South Africa’s N2 Wild Coast Road Project on track

New road to help reduce travel time and freight charges.

By Chriselle Moraes on
2nd August 2022

The N2 Wild Coast Road (N2WCR) is part of the South African government’s Strategic Infrastructure Projects SIP-3 'South-Eastern Node & Corridor Development', whose primary purpose is to serve as catalysts to increase the economic growth of the Eastern Cape and KwaZulu-Natal provinces. 

The N2-Wild Coast Highway is expected to improve access into KwaZulu-Natal and national supply chains.

The N2WCR road project covers 410 kilometres between the N2 Gonubie Interchange (near East London in the Eastern Cape) and the Mtamvuna River bridge (Between Mzamba in the Eastern Cape and Port Edward in Kwa-Zulu Natal). It also connects the smaller cities and towns of Cape Town, George, Knysna, Gqeberha (Port Elizabeth), East London, Mthatha, Durban, and Ermelo.
On completion of the project, the N2 and R61 routes will be shortened by 69 and 85 kilometres . The flatter road alignment and shorter routes will make travel times one and a half and three hours faster for light and heavy freight vehicles respectively on these routes, compared to the current travel times. 

The reduced carbon emissions will also be another major benefit of the project. It will create time-cost savings of R1.5 billion (US$88.6 million) per annum for motorists and freight operators.
The project, commissioned by SANRAL (South African National Roads Agency), will also involve the construction of two mega bridges, the Msikaba Bridge and the Mtentu Bridge. Dissing+Weitling designed the two bridges. CME joint venture, a partnership between Concor Construction and MECSA Construction, is constructing the bridges on the Msikaba and Mtentu Rivers. 

Also planned are seven major river bridges, interchange bridges, new intersections, interchanges, pedestrian walkways, and agricultural under and overpasses.
The R1.65 billion (US$97.4 million) cable-stay Msikaba Bridge was estimated at 53% complete as of February 2022. The project has created 372 skilled jobs (190 local) and 137 unskilled local jobs and is expected to be completed by mid-2024. The bridge will span 580 metres and be 195 metres high. Work is progressing steadily, with 67% of the Southern and 61% of the Northern bridge reported to be complete.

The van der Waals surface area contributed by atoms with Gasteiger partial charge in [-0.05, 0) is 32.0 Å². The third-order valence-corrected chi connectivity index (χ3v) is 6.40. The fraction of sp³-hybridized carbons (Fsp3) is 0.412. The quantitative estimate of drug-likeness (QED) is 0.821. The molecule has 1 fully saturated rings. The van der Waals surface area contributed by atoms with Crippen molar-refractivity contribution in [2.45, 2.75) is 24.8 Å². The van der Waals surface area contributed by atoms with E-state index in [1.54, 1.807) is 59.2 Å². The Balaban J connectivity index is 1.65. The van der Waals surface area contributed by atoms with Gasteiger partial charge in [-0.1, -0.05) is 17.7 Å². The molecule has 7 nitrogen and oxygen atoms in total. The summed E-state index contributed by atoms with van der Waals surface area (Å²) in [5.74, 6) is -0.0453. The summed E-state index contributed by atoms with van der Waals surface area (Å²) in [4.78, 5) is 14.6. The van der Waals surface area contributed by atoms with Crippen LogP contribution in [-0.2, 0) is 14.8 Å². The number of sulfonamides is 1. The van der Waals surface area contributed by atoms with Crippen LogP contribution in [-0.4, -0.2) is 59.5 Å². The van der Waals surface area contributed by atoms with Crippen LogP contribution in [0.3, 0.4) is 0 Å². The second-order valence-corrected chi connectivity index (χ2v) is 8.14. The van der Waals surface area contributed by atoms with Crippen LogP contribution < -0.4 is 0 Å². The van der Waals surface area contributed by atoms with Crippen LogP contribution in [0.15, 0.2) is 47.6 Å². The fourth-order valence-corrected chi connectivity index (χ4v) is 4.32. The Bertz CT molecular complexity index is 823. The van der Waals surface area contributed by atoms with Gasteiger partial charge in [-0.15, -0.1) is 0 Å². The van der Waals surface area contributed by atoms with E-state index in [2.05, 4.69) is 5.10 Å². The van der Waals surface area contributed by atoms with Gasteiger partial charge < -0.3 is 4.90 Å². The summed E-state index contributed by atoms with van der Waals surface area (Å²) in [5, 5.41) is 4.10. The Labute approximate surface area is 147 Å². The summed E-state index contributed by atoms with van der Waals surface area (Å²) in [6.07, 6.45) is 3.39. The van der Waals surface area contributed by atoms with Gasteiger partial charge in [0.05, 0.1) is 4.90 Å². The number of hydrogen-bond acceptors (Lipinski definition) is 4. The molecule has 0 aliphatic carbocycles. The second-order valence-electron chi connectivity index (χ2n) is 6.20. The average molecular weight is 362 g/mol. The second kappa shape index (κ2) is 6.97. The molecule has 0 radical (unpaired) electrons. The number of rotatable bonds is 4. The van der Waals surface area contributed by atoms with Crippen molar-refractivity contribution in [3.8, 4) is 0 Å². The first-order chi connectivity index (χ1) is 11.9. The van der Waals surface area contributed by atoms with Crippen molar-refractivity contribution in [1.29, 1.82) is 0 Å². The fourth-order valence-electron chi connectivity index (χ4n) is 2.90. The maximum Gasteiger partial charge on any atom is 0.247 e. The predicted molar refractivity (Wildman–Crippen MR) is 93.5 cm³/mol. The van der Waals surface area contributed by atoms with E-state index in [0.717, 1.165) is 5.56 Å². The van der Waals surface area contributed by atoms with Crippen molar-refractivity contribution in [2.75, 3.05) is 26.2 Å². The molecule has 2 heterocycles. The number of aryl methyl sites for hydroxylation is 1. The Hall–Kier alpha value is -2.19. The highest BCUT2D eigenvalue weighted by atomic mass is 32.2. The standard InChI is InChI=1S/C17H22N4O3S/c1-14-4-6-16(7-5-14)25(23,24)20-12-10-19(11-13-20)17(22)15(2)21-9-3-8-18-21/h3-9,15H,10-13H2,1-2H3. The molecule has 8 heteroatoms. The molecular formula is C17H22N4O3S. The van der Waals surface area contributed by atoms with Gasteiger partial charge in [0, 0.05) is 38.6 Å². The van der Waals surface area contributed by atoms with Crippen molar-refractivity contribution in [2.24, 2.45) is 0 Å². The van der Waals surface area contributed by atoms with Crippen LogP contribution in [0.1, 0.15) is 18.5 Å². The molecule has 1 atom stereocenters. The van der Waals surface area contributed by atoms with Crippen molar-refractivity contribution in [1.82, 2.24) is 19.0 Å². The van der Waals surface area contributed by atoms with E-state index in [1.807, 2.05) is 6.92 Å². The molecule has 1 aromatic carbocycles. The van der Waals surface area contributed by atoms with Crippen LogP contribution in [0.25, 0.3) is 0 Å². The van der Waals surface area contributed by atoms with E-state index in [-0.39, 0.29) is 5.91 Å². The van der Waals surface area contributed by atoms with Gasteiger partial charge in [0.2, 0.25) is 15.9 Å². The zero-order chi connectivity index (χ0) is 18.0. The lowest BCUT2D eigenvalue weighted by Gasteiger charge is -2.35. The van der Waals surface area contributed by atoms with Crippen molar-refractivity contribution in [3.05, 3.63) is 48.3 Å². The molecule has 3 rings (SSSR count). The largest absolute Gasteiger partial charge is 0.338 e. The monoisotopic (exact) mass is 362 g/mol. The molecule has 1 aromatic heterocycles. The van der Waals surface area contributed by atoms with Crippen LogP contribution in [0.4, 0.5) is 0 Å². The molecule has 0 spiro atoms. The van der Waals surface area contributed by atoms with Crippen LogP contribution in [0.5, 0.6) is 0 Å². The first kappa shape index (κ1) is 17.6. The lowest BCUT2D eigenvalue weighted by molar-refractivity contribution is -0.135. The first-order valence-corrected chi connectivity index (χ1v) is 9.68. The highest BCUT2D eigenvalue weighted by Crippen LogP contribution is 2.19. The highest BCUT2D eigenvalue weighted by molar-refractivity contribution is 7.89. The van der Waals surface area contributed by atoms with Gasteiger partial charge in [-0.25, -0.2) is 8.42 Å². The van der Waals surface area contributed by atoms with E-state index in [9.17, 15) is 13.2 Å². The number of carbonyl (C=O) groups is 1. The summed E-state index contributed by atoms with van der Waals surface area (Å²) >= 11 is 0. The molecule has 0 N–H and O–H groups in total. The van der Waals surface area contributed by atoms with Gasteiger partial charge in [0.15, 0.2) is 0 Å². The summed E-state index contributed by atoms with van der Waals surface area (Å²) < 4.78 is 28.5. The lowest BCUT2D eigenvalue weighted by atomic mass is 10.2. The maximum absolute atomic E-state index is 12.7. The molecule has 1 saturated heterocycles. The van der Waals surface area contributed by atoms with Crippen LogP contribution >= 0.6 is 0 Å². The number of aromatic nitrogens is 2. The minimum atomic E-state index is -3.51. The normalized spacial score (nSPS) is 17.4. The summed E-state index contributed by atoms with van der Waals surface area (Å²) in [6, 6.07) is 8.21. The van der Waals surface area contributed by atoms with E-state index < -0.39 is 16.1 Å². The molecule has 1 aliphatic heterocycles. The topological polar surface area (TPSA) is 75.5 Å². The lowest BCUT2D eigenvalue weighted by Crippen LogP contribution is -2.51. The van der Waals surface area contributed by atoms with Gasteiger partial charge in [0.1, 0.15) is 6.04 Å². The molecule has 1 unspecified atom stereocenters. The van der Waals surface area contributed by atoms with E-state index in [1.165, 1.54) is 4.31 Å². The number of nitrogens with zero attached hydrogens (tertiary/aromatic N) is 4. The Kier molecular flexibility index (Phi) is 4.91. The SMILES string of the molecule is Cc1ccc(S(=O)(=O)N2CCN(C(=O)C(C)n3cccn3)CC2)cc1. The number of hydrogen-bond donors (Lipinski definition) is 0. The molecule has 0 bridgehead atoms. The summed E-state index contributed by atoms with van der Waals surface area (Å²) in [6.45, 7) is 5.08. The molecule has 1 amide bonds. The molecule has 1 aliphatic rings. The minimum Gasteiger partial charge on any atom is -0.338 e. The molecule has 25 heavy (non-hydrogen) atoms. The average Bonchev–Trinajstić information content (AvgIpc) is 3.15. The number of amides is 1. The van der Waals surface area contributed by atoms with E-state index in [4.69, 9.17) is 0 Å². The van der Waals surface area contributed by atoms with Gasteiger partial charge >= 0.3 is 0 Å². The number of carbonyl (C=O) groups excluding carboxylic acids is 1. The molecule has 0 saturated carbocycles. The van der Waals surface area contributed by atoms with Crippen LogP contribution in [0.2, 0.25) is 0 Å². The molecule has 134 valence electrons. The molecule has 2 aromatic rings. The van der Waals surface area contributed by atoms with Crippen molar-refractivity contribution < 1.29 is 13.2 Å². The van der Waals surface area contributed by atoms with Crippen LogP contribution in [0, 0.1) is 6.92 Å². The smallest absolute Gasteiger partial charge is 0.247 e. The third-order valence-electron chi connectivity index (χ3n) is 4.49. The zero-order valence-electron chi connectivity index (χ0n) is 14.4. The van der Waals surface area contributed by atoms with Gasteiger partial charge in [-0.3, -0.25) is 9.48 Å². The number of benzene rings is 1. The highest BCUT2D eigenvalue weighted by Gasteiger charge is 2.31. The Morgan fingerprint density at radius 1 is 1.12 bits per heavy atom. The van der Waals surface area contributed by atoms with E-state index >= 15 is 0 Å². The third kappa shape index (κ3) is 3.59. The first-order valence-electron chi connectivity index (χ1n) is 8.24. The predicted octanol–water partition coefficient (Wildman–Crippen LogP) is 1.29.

On completion of the pylons and anchor blocks, work will begin on the 580 metres long bridge deck built across the gorge using steel and reinforced concrete segments. Each segment is supported by two massive steel cables tied back to the anchor blocks via the top of the pylons.
The mass earthworks for the approach roadworks for the South and North sites are 56% complete. These approach roads cross four streams, requiring three major culverts: one small bridge with tributaries 1 and 2 is 100% complete. 

In contrast, tributary 3 (the 32-metre span small bridge) is 50% complete, and tributary 4 is 91% complete.
The other mega bridge, the Mtentu Bridge, was re-tendered in February 2022, with construction work expected to resume soon. It will be approximately 1,130 metres long, with a 260-metre main span and approach viaducts constructed with incremental launching methods. 

Top Photo: Construction in progress at the Msikaba Bridge - jacking of south pylon legs (

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